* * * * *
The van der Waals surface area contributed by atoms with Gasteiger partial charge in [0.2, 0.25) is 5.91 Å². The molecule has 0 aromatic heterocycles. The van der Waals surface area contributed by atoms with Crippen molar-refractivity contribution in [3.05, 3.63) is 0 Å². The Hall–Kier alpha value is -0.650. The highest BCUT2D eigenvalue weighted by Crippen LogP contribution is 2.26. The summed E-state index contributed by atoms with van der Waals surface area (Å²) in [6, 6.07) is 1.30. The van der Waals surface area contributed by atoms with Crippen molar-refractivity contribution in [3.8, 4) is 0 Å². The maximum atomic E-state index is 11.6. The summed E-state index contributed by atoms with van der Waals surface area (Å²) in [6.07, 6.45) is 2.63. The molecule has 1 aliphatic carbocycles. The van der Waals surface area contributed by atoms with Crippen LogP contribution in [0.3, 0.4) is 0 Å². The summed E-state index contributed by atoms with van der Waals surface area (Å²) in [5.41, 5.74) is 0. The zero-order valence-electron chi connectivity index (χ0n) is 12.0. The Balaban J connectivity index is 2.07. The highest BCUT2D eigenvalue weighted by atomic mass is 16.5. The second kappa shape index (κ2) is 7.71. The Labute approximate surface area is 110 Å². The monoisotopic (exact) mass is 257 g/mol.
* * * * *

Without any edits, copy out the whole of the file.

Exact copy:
The van der Waals surface area contributed by atoms with Gasteiger partial charge in [0.2, 0.25) is 5.91 Å². The molecule has 0 aromatic heterocycles. The van der Waals surface area contributed by atoms with Crippen molar-refractivity contribution in [3.05, 3.63) is 0 Å². The Hall–Kier alpha value is -0.650. The highest BCUT2D eigenvalue weighted by Crippen LogP contribution is 2.26. The summed E-state index contributed by atoms with van der Waals surface area (Å²) in [6, 6.07) is 1.30. The van der Waals surface area contributed by atoms with Crippen molar-refractivity contribution in [3.8, 4) is 0 Å². The maximum atomic E-state index is 11.6. The summed E-state index contributed by atoms with van der Waals surface area (Å²) in [6.07, 6.45) is 2.63. The molecule has 1 aliphatic carbocycles. The van der Waals surface area contributed by atoms with Crippen LogP contribution in [0.3, 0.4) is 0 Å². The summed E-state index contributed by atoms with van der Waals surface area (Å²) in [5.41, 5.74) is 0. The zero-order valence-electron chi connectivity index (χ0n) is 12.0. The Balaban J connectivity index is 2.07. The highest BCUT2D eigenvalue weighted by atomic mass is 16.5. The second kappa shape index (κ2) is 7.71. The Labute approximate surface area is 110 Å². The monoisotopic (exact) mass is 257 g/mol.